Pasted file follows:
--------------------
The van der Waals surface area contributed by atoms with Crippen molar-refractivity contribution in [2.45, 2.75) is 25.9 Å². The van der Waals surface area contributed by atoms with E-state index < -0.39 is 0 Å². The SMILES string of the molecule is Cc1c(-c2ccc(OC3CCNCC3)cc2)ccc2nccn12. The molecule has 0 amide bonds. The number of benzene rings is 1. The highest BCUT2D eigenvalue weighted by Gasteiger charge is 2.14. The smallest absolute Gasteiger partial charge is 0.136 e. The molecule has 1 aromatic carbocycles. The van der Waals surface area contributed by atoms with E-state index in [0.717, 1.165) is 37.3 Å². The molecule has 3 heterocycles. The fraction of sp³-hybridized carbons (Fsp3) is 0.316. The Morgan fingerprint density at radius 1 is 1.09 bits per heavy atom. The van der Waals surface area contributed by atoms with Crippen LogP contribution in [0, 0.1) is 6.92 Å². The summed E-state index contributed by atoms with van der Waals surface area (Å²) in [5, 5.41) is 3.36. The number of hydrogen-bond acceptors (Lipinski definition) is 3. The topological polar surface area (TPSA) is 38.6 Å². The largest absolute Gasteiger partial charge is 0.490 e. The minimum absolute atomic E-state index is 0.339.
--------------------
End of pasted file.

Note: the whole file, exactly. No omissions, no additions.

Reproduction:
The van der Waals surface area contributed by atoms with Crippen molar-refractivity contribution in [2.45, 2.75) is 25.9 Å². The van der Waals surface area contributed by atoms with E-state index < -0.39 is 0 Å². The SMILES string of the molecule is Cc1c(-c2ccc(OC3CCNCC3)cc2)ccc2nccn12. The molecule has 0 amide bonds. The number of benzene rings is 1. The highest BCUT2D eigenvalue weighted by Gasteiger charge is 2.14. The smallest absolute Gasteiger partial charge is 0.136 e. The molecule has 1 aromatic carbocycles. The van der Waals surface area contributed by atoms with E-state index in [0.717, 1.165) is 37.3 Å². The molecule has 3 heterocycles. The fraction of sp³-hybridized carbons (Fsp3) is 0.316. The Morgan fingerprint density at radius 1 is 1.09 bits per heavy atom. The van der Waals surface area contributed by atoms with Crippen LogP contribution in [0, 0.1) is 6.92 Å². The summed E-state index contributed by atoms with van der Waals surface area (Å²) in [5, 5.41) is 3.36. The number of hydrogen-bond acceptors (Lipinski definition) is 3. The topological polar surface area (TPSA) is 38.6 Å². The largest absolute Gasteiger partial charge is 0.490 e. The minimum absolute atomic E-state index is 0.339.